This review was written by an ABEFC member who has relationships with many foreign and American Muslims.

Since 9/11 our media have paid more attention to Islam, and the vast majority of their stories appear in response to sickening acts of terrorism. But many of us frequently interact with gentle, friendly Muslims who are horrified by what extremists do in the name of their religion.

Nabeel Qureshi was raised in such a Muslim family: they loved each other, loved their faith, loved people around them, and loved America. Nabeel’s dad was in the U.S. Navy and—apart from their roots in Pakistan—the Qureshis were like many other military families. The Navy moved them every few years (Scotland, Connecticut, Virginia), and in each location the family sought stability and friendships in school and church—which for them meant finding a mosque.

The Qureshis were devout believers, raising their children to love the stories and teachings of the Quran and other Muslim writings, and to represent Islam well to those around them. For the first third of his book Seeking Allah, Finding Jesus, Nabeel helps readers to understand this way of life and why he loved it. The remaining two thirds of the book describes his difficult personal journey from Islam to Christianity.

In college, a friendly classmate challenged Qureshi to compare the historicity and teachings of the Bible to those of the Quran, of Jesus to Muhammad; thus began a long, hard intellectual and spiritual road. From what he’d learned, he was sure that the case for Islam was a ‘slam dunk’—that the tenets of his faith would prove unassailable in comparison to the ‘fairy tales’ of his friend’s Christianity. Because of Qureshi’s family and culture, and because of the depth of his faith, he neither wanted nor expected to find historical or moral problems in the beliefs and practices of Islam.

Qureshi devoted several years of persistent research to this challenge and encountered numerous troubling facts: the bibliographic unreliability of Quranic manuscripts, the violence and sexual immorality of Muhammad and his followers, the glossing over of historical inaccuracies in Islam’s stories and traditions, the contradictory teachings of major figures who spread the religion, and Islam’s distortions of the Christian Bible. Muslim writings mention Abraham, Isaac, Ishmael, Jacob, Joseph and Moses. They also say that Jesus was a great prophet—not God incarnate—and that He did not die on the cross or rise again. The historical identity of Jesus was crucial to Qureshi’s quest. Also crucial was Qureshi’s friendship with his college and graduate school friend, David Wood.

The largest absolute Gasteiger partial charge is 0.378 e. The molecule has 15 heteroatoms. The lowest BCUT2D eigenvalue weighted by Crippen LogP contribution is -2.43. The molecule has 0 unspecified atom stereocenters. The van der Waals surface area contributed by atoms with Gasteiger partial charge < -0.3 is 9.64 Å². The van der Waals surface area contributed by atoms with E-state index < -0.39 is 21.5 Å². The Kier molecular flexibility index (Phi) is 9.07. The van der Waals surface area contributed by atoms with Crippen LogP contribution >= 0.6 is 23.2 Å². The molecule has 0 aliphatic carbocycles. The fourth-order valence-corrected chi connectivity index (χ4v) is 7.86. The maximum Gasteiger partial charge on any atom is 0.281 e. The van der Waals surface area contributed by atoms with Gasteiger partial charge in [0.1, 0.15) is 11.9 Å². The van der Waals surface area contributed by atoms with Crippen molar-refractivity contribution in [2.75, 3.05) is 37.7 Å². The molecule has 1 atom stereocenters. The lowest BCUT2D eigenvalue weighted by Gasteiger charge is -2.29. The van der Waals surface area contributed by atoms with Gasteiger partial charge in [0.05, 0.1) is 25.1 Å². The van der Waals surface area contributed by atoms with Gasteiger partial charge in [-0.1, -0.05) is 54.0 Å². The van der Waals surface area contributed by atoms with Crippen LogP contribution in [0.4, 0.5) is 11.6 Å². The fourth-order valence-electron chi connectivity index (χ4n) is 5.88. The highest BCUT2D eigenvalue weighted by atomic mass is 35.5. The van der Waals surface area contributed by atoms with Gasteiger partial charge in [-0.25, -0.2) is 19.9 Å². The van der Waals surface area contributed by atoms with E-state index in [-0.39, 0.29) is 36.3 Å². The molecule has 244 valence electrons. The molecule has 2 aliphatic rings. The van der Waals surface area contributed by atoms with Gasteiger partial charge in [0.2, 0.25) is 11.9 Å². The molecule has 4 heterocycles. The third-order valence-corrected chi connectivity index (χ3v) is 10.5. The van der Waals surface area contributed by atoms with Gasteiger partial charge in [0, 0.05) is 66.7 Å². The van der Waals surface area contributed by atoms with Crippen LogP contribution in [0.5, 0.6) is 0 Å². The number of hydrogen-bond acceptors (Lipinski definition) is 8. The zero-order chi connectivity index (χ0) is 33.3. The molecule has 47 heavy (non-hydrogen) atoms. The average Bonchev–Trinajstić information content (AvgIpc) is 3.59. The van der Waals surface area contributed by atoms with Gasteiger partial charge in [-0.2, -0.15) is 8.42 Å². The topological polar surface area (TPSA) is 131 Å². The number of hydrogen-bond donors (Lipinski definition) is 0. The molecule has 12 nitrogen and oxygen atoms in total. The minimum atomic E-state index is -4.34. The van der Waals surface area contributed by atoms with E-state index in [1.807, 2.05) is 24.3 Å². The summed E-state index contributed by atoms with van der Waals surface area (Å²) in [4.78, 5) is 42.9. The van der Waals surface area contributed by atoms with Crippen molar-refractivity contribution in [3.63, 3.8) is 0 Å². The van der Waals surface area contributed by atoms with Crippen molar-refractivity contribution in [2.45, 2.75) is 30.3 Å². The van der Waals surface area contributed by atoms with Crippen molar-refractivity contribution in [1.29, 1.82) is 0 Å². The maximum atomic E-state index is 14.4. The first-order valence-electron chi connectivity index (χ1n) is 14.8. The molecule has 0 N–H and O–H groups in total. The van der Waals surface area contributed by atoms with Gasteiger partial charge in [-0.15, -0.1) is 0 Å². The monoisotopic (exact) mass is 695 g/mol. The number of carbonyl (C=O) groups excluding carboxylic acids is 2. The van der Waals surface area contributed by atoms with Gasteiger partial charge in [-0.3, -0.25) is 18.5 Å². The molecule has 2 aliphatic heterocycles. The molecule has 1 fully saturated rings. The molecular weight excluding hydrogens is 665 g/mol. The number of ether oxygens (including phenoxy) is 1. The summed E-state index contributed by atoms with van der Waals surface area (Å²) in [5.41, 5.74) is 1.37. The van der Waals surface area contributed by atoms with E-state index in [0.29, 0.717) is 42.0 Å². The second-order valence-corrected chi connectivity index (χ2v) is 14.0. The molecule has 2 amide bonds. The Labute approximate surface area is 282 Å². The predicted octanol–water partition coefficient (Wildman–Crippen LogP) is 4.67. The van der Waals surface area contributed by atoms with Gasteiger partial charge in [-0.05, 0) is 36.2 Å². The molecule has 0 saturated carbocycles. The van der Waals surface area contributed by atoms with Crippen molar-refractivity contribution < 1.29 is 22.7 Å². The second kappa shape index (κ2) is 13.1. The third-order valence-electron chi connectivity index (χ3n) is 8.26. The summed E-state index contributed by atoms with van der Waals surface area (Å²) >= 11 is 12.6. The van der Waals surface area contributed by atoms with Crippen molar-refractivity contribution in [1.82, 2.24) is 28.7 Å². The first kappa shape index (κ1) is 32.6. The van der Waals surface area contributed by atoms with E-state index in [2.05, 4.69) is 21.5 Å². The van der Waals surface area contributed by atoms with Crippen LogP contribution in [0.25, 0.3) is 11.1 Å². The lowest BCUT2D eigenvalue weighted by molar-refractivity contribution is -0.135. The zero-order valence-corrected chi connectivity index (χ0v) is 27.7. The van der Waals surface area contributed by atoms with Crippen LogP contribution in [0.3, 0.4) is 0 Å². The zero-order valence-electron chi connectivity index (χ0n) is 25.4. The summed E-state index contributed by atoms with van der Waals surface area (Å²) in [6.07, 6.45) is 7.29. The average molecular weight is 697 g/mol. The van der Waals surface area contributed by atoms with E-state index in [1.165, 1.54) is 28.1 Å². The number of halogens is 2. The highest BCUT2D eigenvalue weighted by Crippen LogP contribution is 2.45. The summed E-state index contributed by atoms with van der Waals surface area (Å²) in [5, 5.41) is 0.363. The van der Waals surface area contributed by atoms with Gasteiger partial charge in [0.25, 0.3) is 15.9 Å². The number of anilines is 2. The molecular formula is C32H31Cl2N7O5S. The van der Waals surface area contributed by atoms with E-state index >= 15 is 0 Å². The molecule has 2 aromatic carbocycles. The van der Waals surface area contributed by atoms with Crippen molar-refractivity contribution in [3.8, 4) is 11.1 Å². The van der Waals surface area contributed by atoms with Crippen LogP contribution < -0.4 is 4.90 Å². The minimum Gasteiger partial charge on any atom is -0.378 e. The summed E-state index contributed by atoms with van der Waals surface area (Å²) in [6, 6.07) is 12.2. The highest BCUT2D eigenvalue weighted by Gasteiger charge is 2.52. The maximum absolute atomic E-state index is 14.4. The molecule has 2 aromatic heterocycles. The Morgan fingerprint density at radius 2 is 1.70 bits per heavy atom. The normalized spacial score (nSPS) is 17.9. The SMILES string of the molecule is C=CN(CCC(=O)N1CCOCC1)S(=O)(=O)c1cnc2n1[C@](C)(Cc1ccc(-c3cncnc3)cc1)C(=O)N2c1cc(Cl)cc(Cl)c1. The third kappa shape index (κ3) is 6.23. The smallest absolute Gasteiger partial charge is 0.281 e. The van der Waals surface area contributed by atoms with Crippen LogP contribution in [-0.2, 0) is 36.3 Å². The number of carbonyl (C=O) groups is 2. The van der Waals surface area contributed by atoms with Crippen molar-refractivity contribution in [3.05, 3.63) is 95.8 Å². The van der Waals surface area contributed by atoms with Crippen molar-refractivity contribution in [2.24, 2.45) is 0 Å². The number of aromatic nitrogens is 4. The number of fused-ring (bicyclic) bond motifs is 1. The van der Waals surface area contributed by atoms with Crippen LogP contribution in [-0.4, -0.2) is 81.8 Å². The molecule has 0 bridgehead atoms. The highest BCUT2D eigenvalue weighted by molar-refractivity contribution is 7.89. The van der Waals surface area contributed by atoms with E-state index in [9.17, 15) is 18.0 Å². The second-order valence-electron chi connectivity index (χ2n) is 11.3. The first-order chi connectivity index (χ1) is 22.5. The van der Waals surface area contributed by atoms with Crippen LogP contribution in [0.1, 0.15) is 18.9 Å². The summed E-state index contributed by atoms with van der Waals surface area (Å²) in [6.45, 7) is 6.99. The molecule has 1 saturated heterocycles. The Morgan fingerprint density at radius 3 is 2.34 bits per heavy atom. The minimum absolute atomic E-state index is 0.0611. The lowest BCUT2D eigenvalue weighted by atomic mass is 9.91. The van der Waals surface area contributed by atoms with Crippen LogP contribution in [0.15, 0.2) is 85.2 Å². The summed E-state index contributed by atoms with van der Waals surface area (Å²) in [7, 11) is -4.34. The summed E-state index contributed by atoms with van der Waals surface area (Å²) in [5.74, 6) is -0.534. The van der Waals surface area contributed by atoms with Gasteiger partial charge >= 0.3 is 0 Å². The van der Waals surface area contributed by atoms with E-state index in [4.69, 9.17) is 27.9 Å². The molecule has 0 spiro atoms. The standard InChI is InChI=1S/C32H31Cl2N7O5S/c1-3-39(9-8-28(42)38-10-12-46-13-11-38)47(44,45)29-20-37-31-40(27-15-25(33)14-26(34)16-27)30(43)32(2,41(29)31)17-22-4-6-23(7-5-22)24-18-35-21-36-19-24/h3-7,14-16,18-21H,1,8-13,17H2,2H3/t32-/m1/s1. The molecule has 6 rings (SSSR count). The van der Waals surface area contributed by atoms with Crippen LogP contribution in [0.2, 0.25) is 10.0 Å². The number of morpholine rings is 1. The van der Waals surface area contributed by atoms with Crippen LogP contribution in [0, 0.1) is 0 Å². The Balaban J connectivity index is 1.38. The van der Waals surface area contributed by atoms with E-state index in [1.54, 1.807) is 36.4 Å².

Although Seeking Allah, Finding Jesus is primarily about Querishi’s years-long pursuit of ultimate eternal Truth, it is also about the persistent love of his Christian friends. Many Christians regarded him with fear or suspicion, but David Wood and a few others treated Qureshi with love, respect and patience.

Qureshi’s book is a poignant account of a dangerous, costly pursuit of answers, and of excruciating choices. Choosing Jesus cost him everything he had loved most—before he loved Jesus even more. His Muslim family and friends rejected and despised him, and some even called for his death. In the decade after his 2005 conversion, Qureshi’s life was blessed with new family and friends, and then with fruitful ministry. He wrote several more books and served effectively through Ravi Zacharias International Ministries for four years. In 2016, he was diagnosed with advanced stomach cancer, which claimed his life on Sept. 16, 2017. Nabeel Qureshi, just 34, left a wife, Michelle, and their two-year-old daughter, Ayah.

While readers of this book will be engrossed in Qureshi’s dramatic story, they will also learn a lot about Islam’s religious, political and cultural traditions. If you’ve ever wondered ‘why those people think like that,’ you’ll find many answers here. You’ll also learn crucial differences between Allah and the one true God, between Muhammad and Jesus, between the Quran and the Bible, between near-truth and ultimate Truth.

While I discovered much I hadn’t known about Islam, I was especially grateful to learn from Qureshi and his friends just how to approach many (but not all) Muslims with the gospel of Jesus Christ. In my numerous relationships with Muslims here in Colorado, I expect to rely heavily upon what this excellent book has taught me. I heartily recommend that you enjoy reading Seeking Allah, Finding Jesus by Nabeel Qureshi.